Introduction and context
Fisheries are one of Europe’s most challenging and dangerous employment sectors. While they remain a central pillar of the European food system, the sector still relies on strikingly unequal and gendered labour relations. The work of capturing fish at sea has historically been masculinized, while the often unpaid work of managing accounts, repairs, sales and family care on land has been feminized. Masculinization of work at sea has been amplified as the fishing fleet has industrialized. This has also made it difficult for artisanal fishers to survive. Now, the sector faces a recruitment problem. Fewer and fewer people want to work in fisheries. The lack of formalized female workers has led to attempts to visibilise women fishers and to calls among our survey (further described below) respondents for outreach to women as a potential source of new energy and workers in the sector. This short report explores the context from which such attempts and calls have emerged.
First, we describe the gender relations and invisibilised labour of women in European fisheries. Then, we look at how women have historically struggled for more equal rights in the sector and the key issues women still face today. Finally, we zoom in on the gender dynamics in French fisheries, paying attention to the ways they intersect with ecological concerns and different models of fishing (from industrial boats to community supported fisheries), to demonstrate that simply hiring more women will not solve the deep social and ecological issues confronting this sector.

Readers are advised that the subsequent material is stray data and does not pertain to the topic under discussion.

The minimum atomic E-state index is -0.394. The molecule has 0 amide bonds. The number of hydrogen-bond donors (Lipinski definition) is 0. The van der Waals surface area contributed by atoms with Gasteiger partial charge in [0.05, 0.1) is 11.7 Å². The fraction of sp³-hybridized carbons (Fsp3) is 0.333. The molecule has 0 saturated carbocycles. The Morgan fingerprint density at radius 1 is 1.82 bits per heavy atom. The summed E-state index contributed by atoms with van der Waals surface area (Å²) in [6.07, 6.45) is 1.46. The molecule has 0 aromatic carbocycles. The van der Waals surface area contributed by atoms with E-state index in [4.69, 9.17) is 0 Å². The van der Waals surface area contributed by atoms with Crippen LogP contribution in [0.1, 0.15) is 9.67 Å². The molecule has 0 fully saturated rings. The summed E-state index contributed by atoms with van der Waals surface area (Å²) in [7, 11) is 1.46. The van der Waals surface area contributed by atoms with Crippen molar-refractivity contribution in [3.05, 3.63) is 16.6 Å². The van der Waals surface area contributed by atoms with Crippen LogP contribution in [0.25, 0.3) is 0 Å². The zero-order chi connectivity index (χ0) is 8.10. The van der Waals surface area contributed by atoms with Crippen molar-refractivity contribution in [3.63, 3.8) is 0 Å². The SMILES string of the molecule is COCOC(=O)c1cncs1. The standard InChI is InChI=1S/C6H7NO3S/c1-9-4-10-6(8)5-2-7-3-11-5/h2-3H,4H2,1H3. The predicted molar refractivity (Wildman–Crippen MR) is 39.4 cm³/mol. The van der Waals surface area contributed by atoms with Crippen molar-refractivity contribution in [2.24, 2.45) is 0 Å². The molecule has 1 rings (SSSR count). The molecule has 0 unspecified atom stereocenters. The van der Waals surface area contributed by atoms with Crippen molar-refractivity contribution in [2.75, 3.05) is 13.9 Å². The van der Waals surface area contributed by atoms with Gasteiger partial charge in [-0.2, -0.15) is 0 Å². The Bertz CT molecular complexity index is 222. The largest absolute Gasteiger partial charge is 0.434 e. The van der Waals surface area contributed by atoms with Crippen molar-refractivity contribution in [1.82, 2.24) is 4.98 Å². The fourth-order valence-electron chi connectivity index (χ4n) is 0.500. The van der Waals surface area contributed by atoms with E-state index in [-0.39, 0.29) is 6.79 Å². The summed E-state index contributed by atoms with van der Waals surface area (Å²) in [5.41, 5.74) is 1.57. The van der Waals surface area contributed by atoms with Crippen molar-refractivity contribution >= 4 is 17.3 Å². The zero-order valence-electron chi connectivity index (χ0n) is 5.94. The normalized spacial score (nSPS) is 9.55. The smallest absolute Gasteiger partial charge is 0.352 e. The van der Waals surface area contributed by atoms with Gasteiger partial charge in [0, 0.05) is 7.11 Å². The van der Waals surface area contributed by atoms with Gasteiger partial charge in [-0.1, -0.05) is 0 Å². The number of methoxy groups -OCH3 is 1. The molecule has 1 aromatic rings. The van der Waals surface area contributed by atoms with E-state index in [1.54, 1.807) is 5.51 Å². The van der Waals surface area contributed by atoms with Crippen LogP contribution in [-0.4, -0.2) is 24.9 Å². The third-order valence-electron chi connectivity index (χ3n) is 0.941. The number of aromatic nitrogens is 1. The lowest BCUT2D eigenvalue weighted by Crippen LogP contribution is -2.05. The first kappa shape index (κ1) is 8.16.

In line with what some researchers have flagged as a lack of attention in the fisheries sector to ‘women’s own perspective on how they value their own roles and identities in fishing,’6 this report attempts to give voice to women in the fisheries sector. This is especially important since, ‘although research on women in fishing has increasingly documented the multiple (re)productive roles that women in fishing practice around the world, comparatively little research has analysed what women’s changed contributions to fishing mean to these women — and, associated with this, how gender relations and identities are renegotiated with, and (re)shaped by, changing roles and practices.’ Our work is based on empirical data gathered by Pleine Mer, a French non-profit organisation defending artisanal fisheries, during three years of fieldwork among French fishers in the process of mapping direct sales of seafood coming from French harbours. Three in depth semi-structured interviews with women currently working in fisheries were also carried out, along with a survey about perceptions of gender dynamics in the sector to which 16 women and 16 men working in the sector or closely related industries responded. The survey offers a glimpse of some of the key issues in terms of gender relations in French fisheries today — from the perspective of both men and women. These varied perspectives compliment more in-depth interviews and ethnographic fieldwork listening to women and help visibilise and, ‘attend to gendered power relations and the potential (co-)existence of processes of masculinisation [in fishing].’